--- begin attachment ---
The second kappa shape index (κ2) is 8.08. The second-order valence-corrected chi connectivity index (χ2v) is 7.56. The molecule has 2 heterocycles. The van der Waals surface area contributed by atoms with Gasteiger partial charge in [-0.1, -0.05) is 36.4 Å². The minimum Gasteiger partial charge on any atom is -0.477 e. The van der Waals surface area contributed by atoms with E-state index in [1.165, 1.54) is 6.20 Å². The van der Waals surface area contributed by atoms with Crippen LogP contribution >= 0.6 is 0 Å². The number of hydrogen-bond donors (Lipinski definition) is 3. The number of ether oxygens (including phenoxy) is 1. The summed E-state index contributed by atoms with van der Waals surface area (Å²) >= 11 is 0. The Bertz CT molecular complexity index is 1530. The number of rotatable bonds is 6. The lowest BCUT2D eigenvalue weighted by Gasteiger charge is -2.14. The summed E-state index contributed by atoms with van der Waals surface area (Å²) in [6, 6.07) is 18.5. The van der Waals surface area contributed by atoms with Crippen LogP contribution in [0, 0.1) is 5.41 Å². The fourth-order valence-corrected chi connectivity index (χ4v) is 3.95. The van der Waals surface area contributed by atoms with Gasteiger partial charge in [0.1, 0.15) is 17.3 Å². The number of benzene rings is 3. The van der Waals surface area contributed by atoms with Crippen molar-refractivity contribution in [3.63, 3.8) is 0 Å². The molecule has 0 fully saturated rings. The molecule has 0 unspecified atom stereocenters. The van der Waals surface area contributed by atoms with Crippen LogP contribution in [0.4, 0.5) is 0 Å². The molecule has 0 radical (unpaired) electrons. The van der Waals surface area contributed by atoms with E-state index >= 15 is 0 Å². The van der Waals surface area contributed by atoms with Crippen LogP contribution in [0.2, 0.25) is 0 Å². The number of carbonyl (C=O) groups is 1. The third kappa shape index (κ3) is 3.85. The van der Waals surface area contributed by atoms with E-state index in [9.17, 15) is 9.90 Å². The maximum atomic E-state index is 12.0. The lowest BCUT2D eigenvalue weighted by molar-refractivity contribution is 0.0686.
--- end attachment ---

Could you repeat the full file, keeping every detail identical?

The second kappa shape index (κ2) is 8.08. The second-order valence-corrected chi connectivity index (χ2v) is 7.56. The molecule has 2 heterocycles. The van der Waals surface area contributed by atoms with Gasteiger partial charge in [-0.1, -0.05) is 36.4 Å². The minimum Gasteiger partial charge on any atom is -0.477 e. The van der Waals surface area contributed by atoms with E-state index in [1.165, 1.54) is 6.20 Å². The van der Waals surface area contributed by atoms with Crippen LogP contribution >= 0.6 is 0 Å². The number of hydrogen-bond donors (Lipinski definition) is 3. The number of ether oxygens (including phenoxy) is 1. The summed E-state index contributed by atoms with van der Waals surface area (Å²) >= 11 is 0. The Bertz CT molecular complexity index is 1530. The number of rotatable bonds is 6. The lowest BCUT2D eigenvalue weighted by Gasteiger charge is -2.14. The summed E-state index contributed by atoms with van der Waals surface area (Å²) in [6, 6.07) is 18.5. The van der Waals surface area contributed by atoms with Crippen LogP contribution in [0, 0.1) is 5.41 Å². The fourth-order valence-corrected chi connectivity index (χ4v) is 3.95. The van der Waals surface area contributed by atoms with Gasteiger partial charge in [0.1, 0.15) is 17.3 Å². The number of benzene rings is 3. The van der Waals surface area contributed by atoms with Crippen molar-refractivity contribution in [3.63, 3.8) is 0 Å². The molecule has 0 fully saturated rings. The molecule has 0 unspecified atom stereocenters. The van der Waals surface area contributed by atoms with Crippen LogP contribution in [0.4, 0.5) is 0 Å². The molecule has 0 radical (unpaired) electrons. The van der Waals surface area contributed by atoms with E-state index >= 15 is 0 Å². The van der Waals surface area contributed by atoms with Crippen LogP contribution in [0.2, 0.25) is 0 Å². The number of carbonyl (C=O) groups is 1. The third kappa shape index (κ3) is 3.85. The van der Waals surface area contributed by atoms with E-state index in [9.17, 15) is 9.90 Å². The maximum atomic E-state index is 12.0. The lowest BCUT2D eigenvalue weighted by molar-refractivity contribution is 0.0686.